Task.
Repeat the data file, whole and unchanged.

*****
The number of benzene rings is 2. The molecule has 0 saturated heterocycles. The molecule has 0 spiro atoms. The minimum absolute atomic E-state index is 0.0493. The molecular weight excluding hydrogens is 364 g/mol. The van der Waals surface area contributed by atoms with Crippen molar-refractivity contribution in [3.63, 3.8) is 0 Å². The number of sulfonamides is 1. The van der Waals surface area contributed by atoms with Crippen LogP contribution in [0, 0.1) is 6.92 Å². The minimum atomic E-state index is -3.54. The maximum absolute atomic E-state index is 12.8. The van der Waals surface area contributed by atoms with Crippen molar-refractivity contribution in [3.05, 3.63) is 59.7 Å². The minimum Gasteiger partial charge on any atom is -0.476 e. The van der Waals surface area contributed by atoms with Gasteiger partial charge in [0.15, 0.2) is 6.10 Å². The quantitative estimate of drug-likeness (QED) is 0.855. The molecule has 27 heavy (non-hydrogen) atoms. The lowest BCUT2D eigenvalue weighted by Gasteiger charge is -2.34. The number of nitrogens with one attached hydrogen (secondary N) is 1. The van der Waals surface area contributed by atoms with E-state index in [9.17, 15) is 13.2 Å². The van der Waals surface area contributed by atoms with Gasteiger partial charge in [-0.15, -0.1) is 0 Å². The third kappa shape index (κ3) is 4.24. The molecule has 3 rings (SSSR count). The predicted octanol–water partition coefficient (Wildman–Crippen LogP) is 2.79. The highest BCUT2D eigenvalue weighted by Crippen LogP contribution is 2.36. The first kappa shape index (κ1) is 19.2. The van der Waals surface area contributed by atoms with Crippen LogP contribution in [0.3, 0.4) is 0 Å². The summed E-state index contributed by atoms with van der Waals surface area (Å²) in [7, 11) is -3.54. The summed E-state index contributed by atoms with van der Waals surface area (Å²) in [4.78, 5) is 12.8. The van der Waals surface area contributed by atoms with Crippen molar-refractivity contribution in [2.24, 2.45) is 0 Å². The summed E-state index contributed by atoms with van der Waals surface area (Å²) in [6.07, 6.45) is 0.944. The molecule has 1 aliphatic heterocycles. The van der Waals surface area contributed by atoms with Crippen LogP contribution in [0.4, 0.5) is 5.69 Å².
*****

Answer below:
The number of benzene rings is 2. The molecule has 0 saturated heterocycles. The molecule has 0 spiro atoms. The minimum absolute atomic E-state index is 0.0493. The molecular weight excluding hydrogens is 364 g/mol. The van der Waals surface area contributed by atoms with Crippen molar-refractivity contribution in [3.63, 3.8) is 0 Å². The number of sulfonamides is 1. The van der Waals surface area contributed by atoms with Crippen LogP contribution in [0, 0.1) is 6.92 Å². The minimum atomic E-state index is -3.54. The maximum absolute atomic E-state index is 12.8. The van der Waals surface area contributed by atoms with Crippen molar-refractivity contribution in [3.05, 3.63) is 59.7 Å². The minimum Gasteiger partial charge on any atom is -0.476 e. The van der Waals surface area contributed by atoms with Gasteiger partial charge in [0.15, 0.2) is 6.10 Å². The quantitative estimate of drug-likeness (QED) is 0.855. The molecule has 27 heavy (non-hydrogen) atoms. The lowest BCUT2D eigenvalue weighted by Gasteiger charge is -2.34. The number of nitrogens with one attached hydrogen (secondary N) is 1. The van der Waals surface area contributed by atoms with E-state index in [9.17, 15) is 13.2 Å². The van der Waals surface area contributed by atoms with Gasteiger partial charge in [-0.15, -0.1) is 0 Å². The third kappa shape index (κ3) is 4.24. The molecule has 3 rings (SSSR count). The predicted octanol–water partition coefficient (Wildman–Crippen LogP) is 2.79. The highest BCUT2D eigenvalue weighted by Crippen LogP contribution is 2.36. The first kappa shape index (κ1) is 19.2. The van der Waals surface area contributed by atoms with Crippen LogP contribution in [0.3, 0.4) is 0 Å². The summed E-state index contributed by atoms with van der Waals surface area (Å²) in [7, 11) is -3.54. The summed E-state index contributed by atoms with van der Waals surface area (Å²) in [4.78, 5) is 12.8. The van der Waals surface area contributed by atoms with Crippen molar-refractivity contribution in [2.24, 2.45) is 0 Å². The summed E-state index contributed by atoms with van der Waals surface area (Å²) in [6.07, 6.45) is 0.944. The molecule has 1 aliphatic heterocycles. The van der Waals surface area contributed by atoms with Crippen LogP contribution in [0.4, 0.5) is 5.69 Å².